Falling down flight of stairs is usually not a fun situation for just about anyone – especially if you live to tell the tale.
Broken bones, bruises, and possibly even death are on the list for those who have to be whisked off to the emergency room.
In the case of this 8-year-old boy named Cameron Scott, however, it was probably a good thing that he did fall down badly enough to be sent to the hospital after all.
In 2017, Cameron had suffered some serious back injury following a tumble down a flight of stairs.
Alarming, but nothing completely unexpected – it would have been more miraculous to get away scot-free from a fall like that, after all.
However, a trip to the hospital would quickly show that there was more than meets the eye.
The boy’s mother, Tamika Scott, recalled how the whole ordeal came across as highly surreal at the time.
While the parents were being shown pictures of the MRI scan of Cameron’s back and spine, the doctor that was supervising noticed something even more dangerous than simply a few broken bones.
The doctor immediately surprised all by calling for a second MRI scan, but in a different location – upwards, towards the neck and brain.
As it turns out, the doctor had spotted cancer tumours trailing down Cameron’s spine.
The second MRI scan that, unbeknown to everyone, Cameron had been quietly suffering from a form of brain cancer called medulloblastoma.
It was visible by the tumor spotted at the base of the boy’s brain, and it was evident it had quickly grown into a stage four cancer, which was also considered a high-risk cancer.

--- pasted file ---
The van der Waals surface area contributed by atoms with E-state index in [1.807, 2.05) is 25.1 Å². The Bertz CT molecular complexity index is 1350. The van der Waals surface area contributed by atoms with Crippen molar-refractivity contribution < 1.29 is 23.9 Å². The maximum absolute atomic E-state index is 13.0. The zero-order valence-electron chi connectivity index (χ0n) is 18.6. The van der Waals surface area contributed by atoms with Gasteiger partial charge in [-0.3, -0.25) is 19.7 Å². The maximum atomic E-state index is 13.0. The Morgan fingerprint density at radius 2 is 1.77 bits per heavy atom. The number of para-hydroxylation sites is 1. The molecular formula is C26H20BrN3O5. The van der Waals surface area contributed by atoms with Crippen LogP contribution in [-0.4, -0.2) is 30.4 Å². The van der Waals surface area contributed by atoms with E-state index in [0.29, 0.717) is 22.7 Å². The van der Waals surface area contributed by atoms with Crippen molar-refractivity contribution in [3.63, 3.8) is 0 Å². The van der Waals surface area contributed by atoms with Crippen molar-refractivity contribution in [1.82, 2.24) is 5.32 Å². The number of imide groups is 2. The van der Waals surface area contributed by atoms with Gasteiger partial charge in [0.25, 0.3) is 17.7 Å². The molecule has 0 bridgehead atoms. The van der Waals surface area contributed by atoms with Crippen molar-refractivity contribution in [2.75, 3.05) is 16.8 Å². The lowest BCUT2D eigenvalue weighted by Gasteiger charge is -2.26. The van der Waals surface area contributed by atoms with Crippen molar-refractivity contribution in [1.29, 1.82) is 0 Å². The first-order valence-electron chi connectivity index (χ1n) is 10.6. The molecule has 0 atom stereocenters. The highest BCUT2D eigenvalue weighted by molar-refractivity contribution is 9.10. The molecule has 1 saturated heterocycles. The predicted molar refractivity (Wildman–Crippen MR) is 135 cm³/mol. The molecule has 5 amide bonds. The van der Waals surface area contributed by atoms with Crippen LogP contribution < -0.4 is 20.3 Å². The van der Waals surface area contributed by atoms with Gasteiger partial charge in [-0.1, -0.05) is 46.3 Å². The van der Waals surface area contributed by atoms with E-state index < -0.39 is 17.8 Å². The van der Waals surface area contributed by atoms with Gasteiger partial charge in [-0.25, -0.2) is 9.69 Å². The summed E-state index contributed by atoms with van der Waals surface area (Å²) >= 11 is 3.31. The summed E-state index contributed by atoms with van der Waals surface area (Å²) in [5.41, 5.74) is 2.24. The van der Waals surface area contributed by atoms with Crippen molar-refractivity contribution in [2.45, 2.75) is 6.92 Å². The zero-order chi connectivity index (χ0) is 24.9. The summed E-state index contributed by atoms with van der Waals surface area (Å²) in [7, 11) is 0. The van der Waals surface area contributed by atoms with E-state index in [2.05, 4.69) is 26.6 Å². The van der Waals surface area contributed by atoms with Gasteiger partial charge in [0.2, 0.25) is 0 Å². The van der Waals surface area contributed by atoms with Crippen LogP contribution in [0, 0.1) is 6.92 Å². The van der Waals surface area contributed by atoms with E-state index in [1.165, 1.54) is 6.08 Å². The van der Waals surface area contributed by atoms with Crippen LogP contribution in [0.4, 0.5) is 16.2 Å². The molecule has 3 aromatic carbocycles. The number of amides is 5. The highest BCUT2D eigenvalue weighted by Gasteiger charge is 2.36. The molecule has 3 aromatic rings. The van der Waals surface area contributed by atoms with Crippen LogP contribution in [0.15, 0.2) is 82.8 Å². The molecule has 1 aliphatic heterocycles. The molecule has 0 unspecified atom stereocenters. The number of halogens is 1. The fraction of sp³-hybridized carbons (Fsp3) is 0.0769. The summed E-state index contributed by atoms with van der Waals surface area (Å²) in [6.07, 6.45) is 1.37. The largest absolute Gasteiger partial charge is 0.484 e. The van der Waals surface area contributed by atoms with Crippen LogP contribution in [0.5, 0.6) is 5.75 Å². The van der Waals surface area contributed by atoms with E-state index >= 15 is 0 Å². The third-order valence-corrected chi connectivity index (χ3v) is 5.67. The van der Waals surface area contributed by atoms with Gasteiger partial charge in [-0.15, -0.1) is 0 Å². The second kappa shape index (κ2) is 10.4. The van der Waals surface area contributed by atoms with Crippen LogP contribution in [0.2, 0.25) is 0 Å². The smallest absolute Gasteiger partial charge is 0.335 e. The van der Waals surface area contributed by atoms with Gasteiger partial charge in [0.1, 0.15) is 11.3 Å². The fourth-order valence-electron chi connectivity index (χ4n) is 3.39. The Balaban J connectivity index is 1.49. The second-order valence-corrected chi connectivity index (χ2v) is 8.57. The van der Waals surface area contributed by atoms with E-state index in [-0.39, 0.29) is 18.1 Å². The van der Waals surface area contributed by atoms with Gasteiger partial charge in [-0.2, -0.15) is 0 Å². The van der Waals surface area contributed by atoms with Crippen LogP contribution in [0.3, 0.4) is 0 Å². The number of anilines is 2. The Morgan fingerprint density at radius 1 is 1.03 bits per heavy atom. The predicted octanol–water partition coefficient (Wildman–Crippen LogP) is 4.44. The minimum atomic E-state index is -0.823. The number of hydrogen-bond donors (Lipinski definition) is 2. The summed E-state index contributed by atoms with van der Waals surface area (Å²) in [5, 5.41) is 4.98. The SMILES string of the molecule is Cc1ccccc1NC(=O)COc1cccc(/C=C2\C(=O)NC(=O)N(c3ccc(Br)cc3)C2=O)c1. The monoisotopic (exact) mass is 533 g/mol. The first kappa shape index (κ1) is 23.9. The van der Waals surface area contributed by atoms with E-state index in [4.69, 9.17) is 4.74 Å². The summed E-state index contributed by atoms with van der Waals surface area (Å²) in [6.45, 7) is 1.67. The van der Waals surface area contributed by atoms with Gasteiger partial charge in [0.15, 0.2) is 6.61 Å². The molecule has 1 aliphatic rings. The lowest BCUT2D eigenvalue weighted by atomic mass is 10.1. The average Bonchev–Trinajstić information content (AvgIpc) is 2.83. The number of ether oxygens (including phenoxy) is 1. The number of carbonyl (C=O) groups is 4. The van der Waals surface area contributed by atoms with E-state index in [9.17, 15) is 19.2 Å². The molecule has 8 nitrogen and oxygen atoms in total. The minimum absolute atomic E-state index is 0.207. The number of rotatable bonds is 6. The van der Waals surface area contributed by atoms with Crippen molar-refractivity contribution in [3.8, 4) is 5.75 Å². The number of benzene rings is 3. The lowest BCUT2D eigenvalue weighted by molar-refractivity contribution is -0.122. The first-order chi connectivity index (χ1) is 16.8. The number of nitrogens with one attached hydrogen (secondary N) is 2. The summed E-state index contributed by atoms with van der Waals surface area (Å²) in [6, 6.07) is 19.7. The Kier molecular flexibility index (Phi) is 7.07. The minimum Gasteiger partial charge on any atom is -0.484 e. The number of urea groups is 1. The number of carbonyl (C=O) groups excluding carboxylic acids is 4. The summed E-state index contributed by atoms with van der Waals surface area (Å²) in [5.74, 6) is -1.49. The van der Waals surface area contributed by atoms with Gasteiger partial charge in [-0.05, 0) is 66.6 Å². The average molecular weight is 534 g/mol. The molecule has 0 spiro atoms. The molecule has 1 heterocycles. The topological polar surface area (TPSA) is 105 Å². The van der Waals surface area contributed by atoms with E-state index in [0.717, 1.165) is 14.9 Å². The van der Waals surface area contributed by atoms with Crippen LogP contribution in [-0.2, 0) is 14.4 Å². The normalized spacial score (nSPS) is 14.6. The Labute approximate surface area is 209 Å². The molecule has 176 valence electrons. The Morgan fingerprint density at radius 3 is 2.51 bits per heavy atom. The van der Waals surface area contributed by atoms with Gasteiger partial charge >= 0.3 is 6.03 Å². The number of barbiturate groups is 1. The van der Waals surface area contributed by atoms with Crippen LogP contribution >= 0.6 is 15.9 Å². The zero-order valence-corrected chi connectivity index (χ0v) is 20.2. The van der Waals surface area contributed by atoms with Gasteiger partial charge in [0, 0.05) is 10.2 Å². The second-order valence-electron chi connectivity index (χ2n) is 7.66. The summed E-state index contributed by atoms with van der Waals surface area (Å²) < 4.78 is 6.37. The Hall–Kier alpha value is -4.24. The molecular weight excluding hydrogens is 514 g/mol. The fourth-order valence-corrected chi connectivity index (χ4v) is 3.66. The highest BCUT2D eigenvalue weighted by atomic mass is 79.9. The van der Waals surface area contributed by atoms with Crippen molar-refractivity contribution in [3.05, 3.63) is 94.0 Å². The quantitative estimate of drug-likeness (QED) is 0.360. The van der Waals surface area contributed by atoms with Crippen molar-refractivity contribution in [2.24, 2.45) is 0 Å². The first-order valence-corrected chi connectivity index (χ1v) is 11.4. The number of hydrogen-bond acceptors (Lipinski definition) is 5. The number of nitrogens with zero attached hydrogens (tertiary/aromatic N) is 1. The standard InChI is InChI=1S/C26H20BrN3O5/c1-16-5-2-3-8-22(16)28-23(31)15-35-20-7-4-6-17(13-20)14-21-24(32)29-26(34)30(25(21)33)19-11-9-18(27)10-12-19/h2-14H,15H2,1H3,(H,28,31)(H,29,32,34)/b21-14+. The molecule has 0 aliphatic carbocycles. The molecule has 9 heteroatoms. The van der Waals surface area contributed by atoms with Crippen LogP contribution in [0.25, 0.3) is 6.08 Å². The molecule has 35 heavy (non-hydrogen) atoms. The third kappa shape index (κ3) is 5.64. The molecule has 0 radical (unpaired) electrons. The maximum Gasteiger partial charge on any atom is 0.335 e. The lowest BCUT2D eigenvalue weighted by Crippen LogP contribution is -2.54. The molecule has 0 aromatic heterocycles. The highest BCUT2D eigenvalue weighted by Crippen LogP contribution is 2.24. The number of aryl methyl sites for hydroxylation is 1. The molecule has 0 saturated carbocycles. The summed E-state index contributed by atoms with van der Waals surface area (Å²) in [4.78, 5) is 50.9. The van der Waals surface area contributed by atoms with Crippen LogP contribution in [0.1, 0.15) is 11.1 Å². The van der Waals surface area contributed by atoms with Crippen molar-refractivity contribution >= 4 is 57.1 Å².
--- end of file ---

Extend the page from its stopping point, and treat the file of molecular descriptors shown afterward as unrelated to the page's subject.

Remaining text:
Doctors immediately went into gear to battle the rapidly-spreading disease, and the boy was wheeled into an operating theatre as soon as possible.
There, Cameron had to undergo a surgery that was four hours long, where all the tumours in his body were removed.
Afterwards, he was sent to St Jude hospital for further treatment.
There is a reason for this decision – St Jude at the time was on the bleeding edge of cancer research, and was pioneering a form of cancer treatment.
The goal of such a treatment was to use gene sequencing in order to target the cancer itself to an astonishing degree.
It was here that it was discovered Cameron’s cancer was not simply a single disease in and of itself, but rather four different types that had worked together.
Recovery was a long and arduous process for the little boy.
Cameron had to endure chemotherapy and radiation for six months before he was declared cancer-free. And cancer-free he really is!
A full year later, Cameron hasn’t suffered any recurrent cancer, and is recovering well.
It must be a relief for his parents to know their son is no longer in imminent danger of dying.
On top of that, St. Jude has covered the entirety of the boy’s medical expenses, so the family doesn’t have to worry about paying back medical costs!